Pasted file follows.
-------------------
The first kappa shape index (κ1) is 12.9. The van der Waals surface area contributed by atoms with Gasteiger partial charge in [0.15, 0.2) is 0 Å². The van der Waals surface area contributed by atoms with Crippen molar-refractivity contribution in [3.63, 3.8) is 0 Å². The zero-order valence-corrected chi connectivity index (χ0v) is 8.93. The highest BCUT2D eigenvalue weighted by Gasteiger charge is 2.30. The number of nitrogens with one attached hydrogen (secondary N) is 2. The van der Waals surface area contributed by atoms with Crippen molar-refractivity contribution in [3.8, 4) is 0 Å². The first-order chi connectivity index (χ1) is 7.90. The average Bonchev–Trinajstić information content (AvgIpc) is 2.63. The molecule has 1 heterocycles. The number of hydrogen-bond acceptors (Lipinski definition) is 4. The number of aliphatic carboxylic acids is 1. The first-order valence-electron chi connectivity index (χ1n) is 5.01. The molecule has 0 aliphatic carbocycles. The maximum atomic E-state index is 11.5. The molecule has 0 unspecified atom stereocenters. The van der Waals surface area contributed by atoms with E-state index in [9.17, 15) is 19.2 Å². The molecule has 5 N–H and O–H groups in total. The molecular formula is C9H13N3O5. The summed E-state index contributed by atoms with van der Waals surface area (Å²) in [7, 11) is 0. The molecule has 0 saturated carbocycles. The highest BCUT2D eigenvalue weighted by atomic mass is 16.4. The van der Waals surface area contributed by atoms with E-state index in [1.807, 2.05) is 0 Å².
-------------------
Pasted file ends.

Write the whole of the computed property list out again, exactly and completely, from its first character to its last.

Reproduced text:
The first kappa shape index (κ1) is 12.9. The van der Waals surface area contributed by atoms with Gasteiger partial charge in [0.15, 0.2) is 0 Å². The van der Waals surface area contributed by atoms with Crippen molar-refractivity contribution in [3.63, 3.8) is 0 Å². The zero-order valence-corrected chi connectivity index (χ0v) is 8.93. The highest BCUT2D eigenvalue weighted by Gasteiger charge is 2.30. The number of nitrogens with one attached hydrogen (secondary N) is 2. The van der Waals surface area contributed by atoms with Crippen molar-refractivity contribution in [3.8, 4) is 0 Å². The first-order chi connectivity index (χ1) is 7.90. The average Bonchev–Trinajstić information content (AvgIpc) is 2.63. The molecule has 1 heterocycles. The number of hydrogen-bond acceptors (Lipinski definition) is 4. The number of aliphatic carboxylic acids is 1. The first-order valence-electron chi connectivity index (χ1n) is 5.01. The molecule has 0 aliphatic carbocycles. The maximum atomic E-state index is 11.5. The molecule has 0 unspecified atom stereocenters. The van der Waals surface area contributed by atoms with E-state index in [9.17, 15) is 19.2 Å². The molecule has 5 N–H and O–H groups in total. The molecular formula is C9H13N3O5. The summed E-state index contributed by atoms with van der Waals surface area (Å²) in [7, 11) is 0. The molecule has 0 saturated carbocycles. The highest BCUT2D eigenvalue weighted by atomic mass is 16.4. The van der Waals surface area contributed by atoms with E-state index in [1.807, 2.05) is 0 Å².